THE UK used "sleekit" tricks to grab powers from Holyrood as Scotland awaited the Supreme Court decision on its Continuity Bill.

The Supreme Court has now ruled that the Scottish Parliament was entitled to pass the Continuity Bill in March to protect powers that are coming back to Scotland after Brexit.

The seven justices of the court decided that only one small section of the Bill was outwith Holyrood’s competence.

However, in a ruling that will make interesting reading for supporters of independence, they struck down numerous other sections because the EU Withdrawal Act passed by Westminster three months after the Continuity Bill had rendered this Scottish legislation redundant.

READ MORE: How the UK sneakily moved the legal goalposts to achieve their Brexit ends

The Supreme Court was thereby agreeing with the assertion made before it in July by Advocate General Lord Richard Keen, the former Scottish Tory chairman, that “the UK Parliament is sovereign, the Scottish Parliament is not”.

Constitutional Relations Secretary Mike Russell said after the judgement was issued that the UK Government had committed “constitutional vandalism”.

Speaking on Sky News, he said: "The UK Government challenged the Bill we passed in March. The UK Supreme Court said it was competent, which is what the UK Government didn’t want them to say.

"It actually said they changed the rules after our Bill, which was, of course, in the Scottish word, sleekit, but they also said substantial parts of the Bill still stood. This was entirely contrary to what the UK Government wanted and said."

The judgement was delivered yesterday morning by Supreme Court President Lady Hale who said:”Our role is simply to determine as a matter of law whether and to what extent the Scottish Bill would be within the legislative competence of the Scottish Parliament.

The National:

“This is the first occasion in the 19 years since the Scottish Parliament commenced its work that there has been a challenge by law officers of the UK Government to a Bill of the Scottish Parliament on the ground that it is outside legislative competence.”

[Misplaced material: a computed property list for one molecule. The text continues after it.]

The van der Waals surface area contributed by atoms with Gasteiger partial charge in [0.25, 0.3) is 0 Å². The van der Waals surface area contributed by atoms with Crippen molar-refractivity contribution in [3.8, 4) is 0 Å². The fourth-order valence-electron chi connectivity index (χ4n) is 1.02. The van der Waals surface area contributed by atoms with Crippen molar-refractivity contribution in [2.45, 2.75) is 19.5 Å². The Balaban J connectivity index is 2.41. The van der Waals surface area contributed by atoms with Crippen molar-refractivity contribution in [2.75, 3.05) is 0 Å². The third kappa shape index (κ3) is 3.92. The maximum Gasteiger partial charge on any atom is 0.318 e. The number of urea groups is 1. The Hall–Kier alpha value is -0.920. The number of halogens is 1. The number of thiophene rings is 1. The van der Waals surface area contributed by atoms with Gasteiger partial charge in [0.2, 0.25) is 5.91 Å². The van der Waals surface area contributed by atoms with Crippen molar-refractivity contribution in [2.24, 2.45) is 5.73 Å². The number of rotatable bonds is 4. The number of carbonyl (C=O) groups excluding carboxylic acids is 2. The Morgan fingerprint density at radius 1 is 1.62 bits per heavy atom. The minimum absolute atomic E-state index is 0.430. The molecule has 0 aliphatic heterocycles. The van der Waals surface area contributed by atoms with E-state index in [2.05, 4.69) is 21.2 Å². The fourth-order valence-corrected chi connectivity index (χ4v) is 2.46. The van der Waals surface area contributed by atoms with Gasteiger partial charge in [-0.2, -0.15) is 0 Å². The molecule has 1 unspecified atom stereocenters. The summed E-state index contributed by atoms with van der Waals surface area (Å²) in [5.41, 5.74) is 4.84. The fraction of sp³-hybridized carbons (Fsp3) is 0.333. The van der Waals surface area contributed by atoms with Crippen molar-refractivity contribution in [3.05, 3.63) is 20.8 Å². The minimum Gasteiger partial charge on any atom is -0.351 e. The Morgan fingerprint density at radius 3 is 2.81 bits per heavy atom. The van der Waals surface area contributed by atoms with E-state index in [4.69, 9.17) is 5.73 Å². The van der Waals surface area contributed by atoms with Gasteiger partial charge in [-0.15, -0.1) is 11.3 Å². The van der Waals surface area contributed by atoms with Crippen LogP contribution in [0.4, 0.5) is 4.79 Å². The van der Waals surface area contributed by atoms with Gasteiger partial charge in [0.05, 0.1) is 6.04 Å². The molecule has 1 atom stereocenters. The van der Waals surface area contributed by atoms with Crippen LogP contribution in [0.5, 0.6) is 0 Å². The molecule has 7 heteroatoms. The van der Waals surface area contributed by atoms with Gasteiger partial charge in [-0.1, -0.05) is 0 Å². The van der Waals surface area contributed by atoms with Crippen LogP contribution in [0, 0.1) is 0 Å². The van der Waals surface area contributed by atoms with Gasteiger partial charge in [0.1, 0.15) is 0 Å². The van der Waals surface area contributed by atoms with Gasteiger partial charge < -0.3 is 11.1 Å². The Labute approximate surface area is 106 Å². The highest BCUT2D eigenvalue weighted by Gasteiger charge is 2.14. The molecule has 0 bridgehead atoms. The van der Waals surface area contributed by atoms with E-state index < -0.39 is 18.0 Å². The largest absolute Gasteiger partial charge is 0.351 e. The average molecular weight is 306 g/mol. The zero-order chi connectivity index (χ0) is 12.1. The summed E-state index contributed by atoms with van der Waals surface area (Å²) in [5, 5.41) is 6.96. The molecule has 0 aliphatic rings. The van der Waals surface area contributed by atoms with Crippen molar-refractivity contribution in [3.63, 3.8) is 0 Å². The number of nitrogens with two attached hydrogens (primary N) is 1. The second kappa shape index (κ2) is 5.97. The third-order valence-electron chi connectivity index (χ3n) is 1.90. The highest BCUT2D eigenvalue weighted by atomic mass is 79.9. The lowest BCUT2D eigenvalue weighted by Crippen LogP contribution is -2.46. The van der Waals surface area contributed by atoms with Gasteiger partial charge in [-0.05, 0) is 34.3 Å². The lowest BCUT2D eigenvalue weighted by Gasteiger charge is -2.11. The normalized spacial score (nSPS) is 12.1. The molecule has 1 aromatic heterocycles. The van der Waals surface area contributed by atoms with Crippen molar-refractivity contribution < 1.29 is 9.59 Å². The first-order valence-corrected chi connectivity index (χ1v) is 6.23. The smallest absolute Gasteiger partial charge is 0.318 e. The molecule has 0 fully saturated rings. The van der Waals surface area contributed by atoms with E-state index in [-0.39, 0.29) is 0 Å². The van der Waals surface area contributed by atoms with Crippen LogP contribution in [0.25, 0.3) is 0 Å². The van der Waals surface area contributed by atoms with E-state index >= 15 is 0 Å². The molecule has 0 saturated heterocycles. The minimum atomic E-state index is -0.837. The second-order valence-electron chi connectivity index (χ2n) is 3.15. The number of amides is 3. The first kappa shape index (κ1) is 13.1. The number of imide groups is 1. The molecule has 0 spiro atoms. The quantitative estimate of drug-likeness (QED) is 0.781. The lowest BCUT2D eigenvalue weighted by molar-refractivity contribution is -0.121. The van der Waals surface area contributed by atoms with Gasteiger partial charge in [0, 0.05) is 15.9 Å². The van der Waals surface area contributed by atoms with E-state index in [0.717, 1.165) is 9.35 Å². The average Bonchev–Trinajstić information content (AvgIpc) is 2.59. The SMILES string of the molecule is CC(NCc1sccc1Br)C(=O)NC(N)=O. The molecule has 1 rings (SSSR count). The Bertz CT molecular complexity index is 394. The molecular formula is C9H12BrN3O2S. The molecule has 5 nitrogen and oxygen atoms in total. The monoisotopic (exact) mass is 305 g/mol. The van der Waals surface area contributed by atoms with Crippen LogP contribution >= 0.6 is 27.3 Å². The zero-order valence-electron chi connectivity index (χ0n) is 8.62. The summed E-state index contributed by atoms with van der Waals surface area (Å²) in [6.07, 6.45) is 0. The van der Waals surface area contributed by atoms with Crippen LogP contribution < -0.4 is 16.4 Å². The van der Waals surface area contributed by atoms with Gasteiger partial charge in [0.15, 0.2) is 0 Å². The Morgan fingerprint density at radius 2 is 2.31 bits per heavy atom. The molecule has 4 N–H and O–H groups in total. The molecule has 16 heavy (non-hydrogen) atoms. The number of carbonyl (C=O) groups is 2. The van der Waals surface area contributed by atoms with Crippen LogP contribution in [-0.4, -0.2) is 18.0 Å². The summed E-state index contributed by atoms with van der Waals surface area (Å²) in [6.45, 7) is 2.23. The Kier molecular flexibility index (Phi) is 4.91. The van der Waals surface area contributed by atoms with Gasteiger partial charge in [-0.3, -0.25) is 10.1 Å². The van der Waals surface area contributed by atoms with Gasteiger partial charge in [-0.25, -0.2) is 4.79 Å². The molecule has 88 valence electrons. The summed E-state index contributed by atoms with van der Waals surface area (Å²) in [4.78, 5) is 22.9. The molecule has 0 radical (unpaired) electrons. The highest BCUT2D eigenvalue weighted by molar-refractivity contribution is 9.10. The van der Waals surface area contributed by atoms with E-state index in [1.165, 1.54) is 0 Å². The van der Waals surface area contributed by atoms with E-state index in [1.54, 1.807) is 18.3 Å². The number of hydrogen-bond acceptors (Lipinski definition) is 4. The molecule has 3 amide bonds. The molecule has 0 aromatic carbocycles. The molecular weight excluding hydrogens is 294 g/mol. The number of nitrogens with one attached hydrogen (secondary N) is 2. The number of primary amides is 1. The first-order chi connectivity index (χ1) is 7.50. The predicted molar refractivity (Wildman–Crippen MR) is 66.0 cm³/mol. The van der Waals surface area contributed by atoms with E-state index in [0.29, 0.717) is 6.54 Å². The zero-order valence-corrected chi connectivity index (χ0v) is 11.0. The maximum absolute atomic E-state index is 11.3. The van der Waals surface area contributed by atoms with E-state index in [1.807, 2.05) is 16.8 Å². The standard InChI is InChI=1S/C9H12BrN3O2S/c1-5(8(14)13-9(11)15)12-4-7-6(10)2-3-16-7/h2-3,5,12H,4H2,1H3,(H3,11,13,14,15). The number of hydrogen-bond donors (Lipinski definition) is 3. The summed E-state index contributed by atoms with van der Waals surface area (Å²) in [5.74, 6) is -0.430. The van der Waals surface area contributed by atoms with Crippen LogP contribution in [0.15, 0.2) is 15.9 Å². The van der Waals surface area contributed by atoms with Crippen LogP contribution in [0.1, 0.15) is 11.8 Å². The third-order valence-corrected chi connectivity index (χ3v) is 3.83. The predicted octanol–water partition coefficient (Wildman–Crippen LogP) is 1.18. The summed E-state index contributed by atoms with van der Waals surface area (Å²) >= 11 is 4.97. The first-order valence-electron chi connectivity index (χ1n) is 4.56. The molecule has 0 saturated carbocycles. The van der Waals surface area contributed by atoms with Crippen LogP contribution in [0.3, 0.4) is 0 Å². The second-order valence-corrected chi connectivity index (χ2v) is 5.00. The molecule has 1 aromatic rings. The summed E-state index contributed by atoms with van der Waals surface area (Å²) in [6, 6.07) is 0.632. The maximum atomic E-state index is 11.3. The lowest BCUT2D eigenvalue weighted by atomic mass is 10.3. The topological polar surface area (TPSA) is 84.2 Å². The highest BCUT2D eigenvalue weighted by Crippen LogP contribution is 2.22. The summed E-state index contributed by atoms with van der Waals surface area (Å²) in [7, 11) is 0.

The UK Government wanted the whole Continuity Bill scrapped on grounds that it was about international relations which is a Westminster reserved power.

The justices sided with Holyrood: “In our judgment, the Scottish Bill does not ‘relate to’ relations with the EU. It will take effect at a time when there will be no legal relations with the EU unless a further treaty is made with the EU.

“Parts of the argument of the UK Law Officers appear to suggest a wider objection that separate Scottish legislation about the consequences of withdrawal is legally untidy, politically inconvenient or redundant in the light of the corresponding UK legislation.

“But we are not concerned with supposed objections of this kind, which go to the wisdom of the legislation and not to its competence.”

They declared that Section 17 of the Bill would be outside the legislative of the Scotland Act as would other sections “as a result of the enactment of the UK Withdrawal Act”.

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Secretary of State for Scotland David Mundell said the ruling brought “much-needed legal clarity that the Continuity Bill goes beyond the powers of the Scottish Parliament”.

Scotland’s Lord Advocate James Wolffe told the Holyrood Parliament yesterday afternoon that the Supreme Court had “rejected all of the submissions” made by the UK law officers on the issue of legislative competence with the exception of one section.

He said the Scottish Government accepted the court’s verdict “in its entirety” and said there would be discussions with all parties before determining the way forward.

Tory constitutional issues spokesman Adam Tomkins said the ruling was a “clear, unambigious and of course unanimous judicial vindication for those of us who considered the SNP’s co-called Continuity Bill unlawful”.

He added: “There is no need for this Parliament to reconsider this legislation, what Parliament should do is bin it.”

Green co-convener Patrick Harvie wanted the legislation to continue saying the UK Government had “clearly malign intentions”.